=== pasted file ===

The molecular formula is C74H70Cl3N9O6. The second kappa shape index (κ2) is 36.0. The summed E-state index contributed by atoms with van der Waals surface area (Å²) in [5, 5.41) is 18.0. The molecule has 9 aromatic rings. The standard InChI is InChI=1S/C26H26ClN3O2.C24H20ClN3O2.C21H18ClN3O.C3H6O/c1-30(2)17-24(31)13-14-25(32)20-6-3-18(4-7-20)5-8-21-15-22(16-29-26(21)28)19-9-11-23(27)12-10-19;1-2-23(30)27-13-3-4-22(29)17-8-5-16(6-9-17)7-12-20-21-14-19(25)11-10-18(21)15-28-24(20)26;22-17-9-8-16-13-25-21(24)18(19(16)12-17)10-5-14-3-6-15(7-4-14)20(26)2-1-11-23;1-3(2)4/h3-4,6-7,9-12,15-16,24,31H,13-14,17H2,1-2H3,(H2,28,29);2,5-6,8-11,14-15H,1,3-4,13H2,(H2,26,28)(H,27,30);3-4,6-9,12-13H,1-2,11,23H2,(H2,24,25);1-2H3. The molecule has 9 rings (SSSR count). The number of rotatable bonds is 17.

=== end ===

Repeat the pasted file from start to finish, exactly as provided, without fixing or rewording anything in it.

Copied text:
The molecular formula is C74H70Cl3N9O6. The second kappa shape index (κ2) is 36.0. The summed E-state index contributed by atoms with van der Waals surface area (Å²) in [5, 5.41) is 18.0. The molecule has 9 aromatic rings. The standard InChI is InChI=1S/C26H26ClN3O2.C24H20ClN3O2.C21H18ClN3O.C3H6O/c1-30(2)17-24(31)13-14-25(32)20-6-3-18(4-7-20)5-8-21-15-22(16-29-26(21)28)19-9-11-23(27)12-10-19;1-2-23(30)27-13-3-4-22(29)17-8-5-16(6-9-17)7-12-20-21-14-19(25)11-10-18(21)15-28-24(20)26;22-17-9-8-16-13-25-21(24)18(19(16)12-17)10-5-14-3-6-15(7-4-14)20(26)2-1-11-23;1-3(2)4/h3-4,6-7,9-12,15-16,24,31H,13-14,17H2,1-2H3,(H2,28,29);2,5-6,8-11,14-15H,1,3-4,13H2,(H2,26,28)(H,27,30);3-4,6-9,12-13H,1-2,11,23H2,(H2,24,25);1-2H3. The molecule has 9 rings (SSSR count). The number of rotatable bonds is 17.